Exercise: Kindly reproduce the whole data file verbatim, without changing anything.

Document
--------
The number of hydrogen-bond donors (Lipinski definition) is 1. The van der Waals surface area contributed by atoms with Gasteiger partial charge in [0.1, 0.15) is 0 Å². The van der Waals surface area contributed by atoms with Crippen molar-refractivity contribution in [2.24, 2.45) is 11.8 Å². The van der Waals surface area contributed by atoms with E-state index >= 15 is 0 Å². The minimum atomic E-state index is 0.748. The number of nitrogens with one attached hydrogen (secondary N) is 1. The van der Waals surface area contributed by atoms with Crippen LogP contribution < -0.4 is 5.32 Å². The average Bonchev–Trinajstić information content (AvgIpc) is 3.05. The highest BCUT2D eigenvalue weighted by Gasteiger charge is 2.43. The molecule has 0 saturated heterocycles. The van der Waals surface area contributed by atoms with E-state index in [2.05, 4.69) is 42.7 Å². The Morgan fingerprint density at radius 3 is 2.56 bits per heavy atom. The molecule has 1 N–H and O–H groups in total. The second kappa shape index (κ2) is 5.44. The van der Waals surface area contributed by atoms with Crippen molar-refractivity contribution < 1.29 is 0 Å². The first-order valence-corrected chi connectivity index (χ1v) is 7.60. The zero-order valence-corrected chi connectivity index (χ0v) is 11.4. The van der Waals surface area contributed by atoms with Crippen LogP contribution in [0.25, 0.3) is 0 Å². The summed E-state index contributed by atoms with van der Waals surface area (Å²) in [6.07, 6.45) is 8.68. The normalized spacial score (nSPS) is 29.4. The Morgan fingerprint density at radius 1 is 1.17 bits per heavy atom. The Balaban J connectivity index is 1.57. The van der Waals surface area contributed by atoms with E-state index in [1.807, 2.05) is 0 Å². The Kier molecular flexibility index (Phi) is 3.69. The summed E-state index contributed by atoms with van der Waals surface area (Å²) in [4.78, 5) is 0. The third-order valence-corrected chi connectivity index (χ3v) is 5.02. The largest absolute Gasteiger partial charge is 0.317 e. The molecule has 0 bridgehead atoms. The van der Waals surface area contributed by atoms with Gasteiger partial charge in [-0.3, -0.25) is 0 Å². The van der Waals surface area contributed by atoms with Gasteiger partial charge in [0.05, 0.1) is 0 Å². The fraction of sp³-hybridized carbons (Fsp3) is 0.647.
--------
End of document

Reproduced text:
The number of hydrogen-bond donors (Lipinski definition) is 1. The van der Waals surface area contributed by atoms with Gasteiger partial charge in [0.1, 0.15) is 0 Å². The van der Waals surface area contributed by atoms with Crippen molar-refractivity contribution in [2.24, 2.45) is 11.8 Å². The van der Waals surface area contributed by atoms with E-state index >= 15 is 0 Å². The minimum atomic E-state index is 0.748. The number of nitrogens with one attached hydrogen (secondary N) is 1. The van der Waals surface area contributed by atoms with Crippen LogP contribution < -0.4 is 5.32 Å². The average Bonchev–Trinajstić information content (AvgIpc) is 3.05. The highest BCUT2D eigenvalue weighted by Gasteiger charge is 2.43. The molecule has 0 saturated heterocycles. The van der Waals surface area contributed by atoms with E-state index in [2.05, 4.69) is 42.7 Å². The Morgan fingerprint density at radius 3 is 2.56 bits per heavy atom. The molecule has 1 N–H and O–H groups in total. The second kappa shape index (κ2) is 5.44. The van der Waals surface area contributed by atoms with Crippen molar-refractivity contribution < 1.29 is 0 Å². The first-order valence-corrected chi connectivity index (χ1v) is 7.60. The zero-order valence-corrected chi connectivity index (χ0v) is 11.4. The van der Waals surface area contributed by atoms with Crippen LogP contribution in [0.25, 0.3) is 0 Å². The summed E-state index contributed by atoms with van der Waals surface area (Å²) in [6.07, 6.45) is 8.68. The normalized spacial score (nSPS) is 29.4. The Morgan fingerprint density at radius 1 is 1.17 bits per heavy atom. The Balaban J connectivity index is 1.57. The van der Waals surface area contributed by atoms with E-state index in [1.807, 2.05) is 0 Å². The Kier molecular flexibility index (Phi) is 3.69. The summed E-state index contributed by atoms with van der Waals surface area (Å²) in [4.78, 5) is 0. The third-order valence-corrected chi connectivity index (χ3v) is 5.02. The largest absolute Gasteiger partial charge is 0.317 e. The molecule has 0 bridgehead atoms. The van der Waals surface area contributed by atoms with Gasteiger partial charge in [-0.3, -0.25) is 0 Å². The van der Waals surface area contributed by atoms with Gasteiger partial charge in [0.05, 0.1) is 0 Å². The fraction of sp³-hybridized carbons (Fsp3) is 0.647.